SOUTH PORTLAND — A city resident has taken out a petition calling for the City Council to repeal regulations approved last week for short-term home rentals such as those offered on the websites Airbnb and HomeAway.

Michael Frabotta, who last spring purchased a four-bedroom, single-family home at 430 Preble St., took out petition paperwork Tuesday at City Hall, said City Clerk Emily Carrington.

Frabotta has until 4:30 p.m. March 12 – 20 days from when the regulations were approved on Feb. 20 – to gather and turn in signatures from at least 1,000 registered South Portland voters, Carrington said.

If the petition is successful, the council will be required to reconsider its vote on the regulations. If the council fails to repeal the regulations, the city will hold a voter referendum on the petition question at the next election.

Frabotta didn’t respond immediately to a request for comment. Carrington said he is a city resident and registered voter.

The council voted 6-1 last week to approve sweeping regulations of short-term rentals that will ban unhosted stays in residential neighborhoods. Short-term rental operators who don’t live on the premises will have a grace period before the city moves to shut them down in September.

City officials hope to stop people from buying, renovating and renting out entire homes to transient guests in a community that’s trying to increase affordable housing and preserve residential neighborhoods.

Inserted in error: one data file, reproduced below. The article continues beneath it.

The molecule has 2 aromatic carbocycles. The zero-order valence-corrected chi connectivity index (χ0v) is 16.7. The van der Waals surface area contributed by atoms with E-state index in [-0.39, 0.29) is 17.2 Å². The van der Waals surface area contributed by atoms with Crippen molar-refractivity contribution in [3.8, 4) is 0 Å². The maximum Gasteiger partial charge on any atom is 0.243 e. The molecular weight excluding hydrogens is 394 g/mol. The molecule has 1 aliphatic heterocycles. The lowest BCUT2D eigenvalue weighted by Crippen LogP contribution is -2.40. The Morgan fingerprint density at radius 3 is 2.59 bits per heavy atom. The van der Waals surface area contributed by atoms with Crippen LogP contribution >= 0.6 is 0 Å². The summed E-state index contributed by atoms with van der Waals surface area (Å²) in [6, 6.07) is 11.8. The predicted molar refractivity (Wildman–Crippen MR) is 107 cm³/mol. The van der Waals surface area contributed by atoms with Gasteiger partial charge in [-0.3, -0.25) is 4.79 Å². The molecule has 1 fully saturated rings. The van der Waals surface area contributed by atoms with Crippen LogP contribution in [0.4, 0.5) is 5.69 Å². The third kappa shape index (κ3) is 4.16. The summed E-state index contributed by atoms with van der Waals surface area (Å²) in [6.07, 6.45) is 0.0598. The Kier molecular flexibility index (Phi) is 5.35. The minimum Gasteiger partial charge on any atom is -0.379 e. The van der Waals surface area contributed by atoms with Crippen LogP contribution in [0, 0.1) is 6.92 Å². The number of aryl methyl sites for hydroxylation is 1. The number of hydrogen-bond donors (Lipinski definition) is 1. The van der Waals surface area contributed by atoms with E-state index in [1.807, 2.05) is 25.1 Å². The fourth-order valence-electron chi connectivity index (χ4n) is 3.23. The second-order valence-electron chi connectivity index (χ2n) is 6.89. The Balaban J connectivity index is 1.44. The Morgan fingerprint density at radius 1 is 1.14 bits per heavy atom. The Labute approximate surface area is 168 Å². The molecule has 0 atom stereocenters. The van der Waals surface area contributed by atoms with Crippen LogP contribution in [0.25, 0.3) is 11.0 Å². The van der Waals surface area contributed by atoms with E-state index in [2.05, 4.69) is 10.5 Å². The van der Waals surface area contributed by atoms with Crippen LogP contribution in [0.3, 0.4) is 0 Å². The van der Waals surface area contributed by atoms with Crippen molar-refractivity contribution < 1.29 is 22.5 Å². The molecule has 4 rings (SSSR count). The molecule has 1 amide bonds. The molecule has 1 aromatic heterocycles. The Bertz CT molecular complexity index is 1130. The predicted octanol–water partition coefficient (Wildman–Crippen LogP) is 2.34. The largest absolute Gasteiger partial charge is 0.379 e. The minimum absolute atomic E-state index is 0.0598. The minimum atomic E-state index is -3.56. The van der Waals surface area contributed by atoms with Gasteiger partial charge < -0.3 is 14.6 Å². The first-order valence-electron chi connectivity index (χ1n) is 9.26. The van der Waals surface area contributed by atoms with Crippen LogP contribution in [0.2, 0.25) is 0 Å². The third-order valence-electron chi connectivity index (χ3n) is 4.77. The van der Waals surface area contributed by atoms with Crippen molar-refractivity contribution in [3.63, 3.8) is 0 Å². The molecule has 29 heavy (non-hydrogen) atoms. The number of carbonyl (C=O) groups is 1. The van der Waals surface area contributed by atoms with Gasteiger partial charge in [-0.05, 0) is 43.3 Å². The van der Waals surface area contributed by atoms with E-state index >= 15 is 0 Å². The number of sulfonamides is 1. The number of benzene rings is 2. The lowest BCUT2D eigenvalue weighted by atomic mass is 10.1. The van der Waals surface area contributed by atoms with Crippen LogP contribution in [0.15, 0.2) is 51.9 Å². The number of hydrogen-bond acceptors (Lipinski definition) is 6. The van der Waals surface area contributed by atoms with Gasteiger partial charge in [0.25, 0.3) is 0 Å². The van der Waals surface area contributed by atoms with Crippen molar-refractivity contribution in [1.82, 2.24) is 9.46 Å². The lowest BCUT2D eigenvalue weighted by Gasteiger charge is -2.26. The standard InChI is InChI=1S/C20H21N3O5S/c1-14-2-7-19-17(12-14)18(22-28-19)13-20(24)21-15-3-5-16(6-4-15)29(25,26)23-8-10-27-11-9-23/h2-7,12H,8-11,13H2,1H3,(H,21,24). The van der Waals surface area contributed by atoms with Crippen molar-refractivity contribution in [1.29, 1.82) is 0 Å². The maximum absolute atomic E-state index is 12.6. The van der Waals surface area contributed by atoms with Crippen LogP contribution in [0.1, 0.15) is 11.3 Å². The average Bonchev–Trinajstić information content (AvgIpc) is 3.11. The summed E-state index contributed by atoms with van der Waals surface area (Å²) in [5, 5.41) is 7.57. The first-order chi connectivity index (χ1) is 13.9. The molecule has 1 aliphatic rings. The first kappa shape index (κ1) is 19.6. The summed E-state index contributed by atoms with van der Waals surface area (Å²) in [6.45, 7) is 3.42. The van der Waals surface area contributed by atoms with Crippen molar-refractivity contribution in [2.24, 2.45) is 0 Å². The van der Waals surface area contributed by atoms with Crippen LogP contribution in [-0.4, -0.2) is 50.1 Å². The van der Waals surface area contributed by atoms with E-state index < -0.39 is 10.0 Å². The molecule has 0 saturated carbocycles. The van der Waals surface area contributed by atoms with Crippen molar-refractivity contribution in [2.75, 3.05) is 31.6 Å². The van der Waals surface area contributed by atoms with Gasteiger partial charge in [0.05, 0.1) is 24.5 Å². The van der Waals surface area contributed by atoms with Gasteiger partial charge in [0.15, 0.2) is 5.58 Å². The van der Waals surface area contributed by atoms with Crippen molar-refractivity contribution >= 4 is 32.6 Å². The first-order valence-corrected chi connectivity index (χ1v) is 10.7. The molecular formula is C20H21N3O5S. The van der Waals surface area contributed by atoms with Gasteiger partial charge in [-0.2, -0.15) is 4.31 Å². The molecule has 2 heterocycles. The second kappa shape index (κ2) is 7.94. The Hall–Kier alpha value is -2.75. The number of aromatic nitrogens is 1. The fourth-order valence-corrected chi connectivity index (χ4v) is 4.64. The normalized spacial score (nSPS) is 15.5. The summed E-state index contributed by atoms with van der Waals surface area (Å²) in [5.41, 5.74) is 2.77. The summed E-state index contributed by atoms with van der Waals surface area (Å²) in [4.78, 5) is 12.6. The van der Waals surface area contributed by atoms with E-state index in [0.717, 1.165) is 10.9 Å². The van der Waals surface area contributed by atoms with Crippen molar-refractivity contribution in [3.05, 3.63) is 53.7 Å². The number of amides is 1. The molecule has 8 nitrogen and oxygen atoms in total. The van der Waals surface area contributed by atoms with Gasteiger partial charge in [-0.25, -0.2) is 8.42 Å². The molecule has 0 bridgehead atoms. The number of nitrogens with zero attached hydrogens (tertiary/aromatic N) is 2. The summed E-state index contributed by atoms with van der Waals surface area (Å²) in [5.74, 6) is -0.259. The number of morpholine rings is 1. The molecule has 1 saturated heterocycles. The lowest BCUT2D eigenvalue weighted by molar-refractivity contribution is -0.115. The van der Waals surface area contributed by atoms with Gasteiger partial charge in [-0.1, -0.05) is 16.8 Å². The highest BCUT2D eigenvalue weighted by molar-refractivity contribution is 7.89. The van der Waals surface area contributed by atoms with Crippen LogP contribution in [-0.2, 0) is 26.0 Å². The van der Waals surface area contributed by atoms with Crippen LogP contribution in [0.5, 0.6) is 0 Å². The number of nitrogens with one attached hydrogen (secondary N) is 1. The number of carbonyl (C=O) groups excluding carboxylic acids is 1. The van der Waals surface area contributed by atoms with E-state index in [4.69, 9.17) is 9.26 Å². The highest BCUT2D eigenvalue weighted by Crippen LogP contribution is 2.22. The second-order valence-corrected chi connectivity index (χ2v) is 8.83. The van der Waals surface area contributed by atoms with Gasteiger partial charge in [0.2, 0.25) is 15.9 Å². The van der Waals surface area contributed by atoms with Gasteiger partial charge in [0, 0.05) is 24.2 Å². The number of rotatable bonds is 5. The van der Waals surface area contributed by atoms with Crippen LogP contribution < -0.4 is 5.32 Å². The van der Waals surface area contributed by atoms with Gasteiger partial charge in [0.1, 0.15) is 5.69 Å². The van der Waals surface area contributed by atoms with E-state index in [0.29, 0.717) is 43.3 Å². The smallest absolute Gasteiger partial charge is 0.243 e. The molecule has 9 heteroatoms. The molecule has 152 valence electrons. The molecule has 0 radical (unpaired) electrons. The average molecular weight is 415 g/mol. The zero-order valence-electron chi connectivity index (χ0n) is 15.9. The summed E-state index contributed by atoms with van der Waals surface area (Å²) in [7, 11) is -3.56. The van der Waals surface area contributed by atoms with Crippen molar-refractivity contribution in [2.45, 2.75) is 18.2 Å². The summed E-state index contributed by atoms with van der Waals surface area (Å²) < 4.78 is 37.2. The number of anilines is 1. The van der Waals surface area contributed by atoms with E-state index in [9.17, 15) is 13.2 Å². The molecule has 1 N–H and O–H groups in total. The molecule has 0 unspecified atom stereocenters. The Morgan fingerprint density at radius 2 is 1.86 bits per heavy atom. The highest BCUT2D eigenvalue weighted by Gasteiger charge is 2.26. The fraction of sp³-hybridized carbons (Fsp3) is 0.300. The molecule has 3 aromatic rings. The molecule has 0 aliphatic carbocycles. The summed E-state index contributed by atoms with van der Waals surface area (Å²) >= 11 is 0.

There are 282 short-term rentals in South Portland, according to a recent count by Host Compliance, a third-party web service. About 200 of them are single-family homes that are not owner-occupied, allowing travelers to rent a whole house or apartment for a few days or a few weeks.

The new ordinance will allow owner-occupied or “hosted home stays” throughout the city, but it will ban from all residential zones any “non-hosted home stays” that don’t have an owner on the premises.

Legal rentals will have to register by April 15 and operate under the new ordinance starting June 1.

Operators who don’t meet the letter of the law will be allowed to honor reservations made by Feb. 6 for home stays through Sept. 15. They will have to swear an oath and sign an affidavit they have a contract for a stay, not simply a booking.

All short-term rentals will have to be registered, inspected, insured and subject to fines and possible closure if they don’t follow the rules. Operators of hosted home stays will have to prove it’s their primary residence by showing they receive the Homestead Exemption on their property taxes.

Homeowners who live in one- to four-unit properties will be able to rent out one room or apartment and host a maximum of two adult guests and a child under age 2. Homeowners with multiple units will be required to notify potential tenants if one of the apartments is used for short-term rentals.

When registering with the city clerk, operators also will have to show proof of property and liability insurance, sketch plans for parking and building layout, a completed self-inspection checklist and emergency contact information, among other requirements.

Kelley Bouchard can be contacted at 791-6328 or at:

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